Photo by: REYKJAVIK

Photo by: REYKJAVIK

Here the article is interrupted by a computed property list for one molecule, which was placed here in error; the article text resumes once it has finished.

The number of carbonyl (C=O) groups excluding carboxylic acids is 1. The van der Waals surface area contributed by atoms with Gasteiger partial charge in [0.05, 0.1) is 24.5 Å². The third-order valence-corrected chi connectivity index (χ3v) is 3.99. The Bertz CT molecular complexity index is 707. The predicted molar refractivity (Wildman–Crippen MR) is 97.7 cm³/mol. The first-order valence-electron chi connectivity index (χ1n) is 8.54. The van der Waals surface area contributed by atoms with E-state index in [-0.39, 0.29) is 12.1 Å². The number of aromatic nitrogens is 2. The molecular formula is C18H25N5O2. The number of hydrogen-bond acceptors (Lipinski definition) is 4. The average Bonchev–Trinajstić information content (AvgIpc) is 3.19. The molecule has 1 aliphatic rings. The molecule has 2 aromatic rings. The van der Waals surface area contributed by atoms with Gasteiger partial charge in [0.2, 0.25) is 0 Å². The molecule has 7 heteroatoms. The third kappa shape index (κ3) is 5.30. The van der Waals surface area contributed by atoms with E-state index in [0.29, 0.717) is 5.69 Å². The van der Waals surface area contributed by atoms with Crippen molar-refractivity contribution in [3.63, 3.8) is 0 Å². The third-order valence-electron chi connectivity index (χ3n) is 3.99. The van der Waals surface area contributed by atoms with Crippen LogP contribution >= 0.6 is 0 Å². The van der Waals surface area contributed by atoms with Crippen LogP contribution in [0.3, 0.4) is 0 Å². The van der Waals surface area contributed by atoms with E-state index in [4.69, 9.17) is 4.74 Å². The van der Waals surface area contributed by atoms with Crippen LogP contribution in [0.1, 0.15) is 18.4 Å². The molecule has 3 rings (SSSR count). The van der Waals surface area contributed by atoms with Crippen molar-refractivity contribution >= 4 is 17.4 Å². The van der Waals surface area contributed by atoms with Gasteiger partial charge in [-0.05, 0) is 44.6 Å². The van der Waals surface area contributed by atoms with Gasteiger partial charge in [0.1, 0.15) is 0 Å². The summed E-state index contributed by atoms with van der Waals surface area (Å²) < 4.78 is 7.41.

FFA students put a lot of time in to taking care of their animals, day in and day out Future Farmers feed, bathe and care for their livestock. Starting as early as July FFA students can purchase and begin raising their animal for the year. They get their animals as soon as they can, choosing from pigs, goats, lambs, sheep, chickens, turkeys, and rabbits. For students to begin raising their animals they have to first be in the class, pay their dues for FFA, then they have to choose one of two pathways for FFA; agriculture or animal raising. While taking these courses students are raising their animal or plants and learning hands on skills. “I chose the animal pathway because, while I do enjoy horticulture, I prefer working with animals,” junior Mark Fattouh said. “I feel like working with animals allows you to form bonds with the patience which allows you to provide them with better care.” Most students who are raising animals choose to show them in competitions, these competitions are a vital part in FFA and give the students a chance to display their hard work throughout the year. “Showing competitions are the opportunity to show off your animal,” FFA teacher, Shelby Stephens said. “You prepare all year for the show, getting your animal in the best shape possible, attend show, go into the ring with other students and walk your animal around the ring, utilizing showmanship skills specific to each species. A judge will then determine the placing of the class, picking the best animals out of a class.” Before students can start putting their animals in competitions they have to bond with them. They do this by playing with their animals and spending time with them to build a relationship of trust. The relationship that they build with their animal will allow them to perform in competitions. Sophomore Hannah Shepard has been working with her goat, Skipper all year and often takes him out to play and run in the FFA field and grass track. “Skipper’s favorite thing to do is run around the grass track here,” Shepard said. “He’s named Skipper because of the way he runs, he can’t do it properly so he skips around.” At competitions students’ animals can go to auction, and when that happens students can make a profit off of the animal that they are raising. “On the market it is less than a dollar per pound for pigs,” senior Will Gamblin said. “But if you make auction you can make a couple thousand dollars off of your pig.” At the end of the year students choose to do a few different things with their animals, freshmen Adrian Lopez recently gave his goat, Lord Farquaad, to a ranch in Marble Falls. “I gave him to this really nice couple who own a lot of goats,” Lopez said. “When I dropped him off he looked so happy to be with the other goats.” The students in the Future Farmers Association not only grow and raise animals and plants, they also cultivate valuable life skills. “In the FFA program, students cultivate responsibility, leadership, determination, and a passion for agriculture,” Stephens said. “It is also the goal that they leave with a practical knowledge skill set, such as knowing how to care for plants, care for animals, and other aspects related to agriculture.”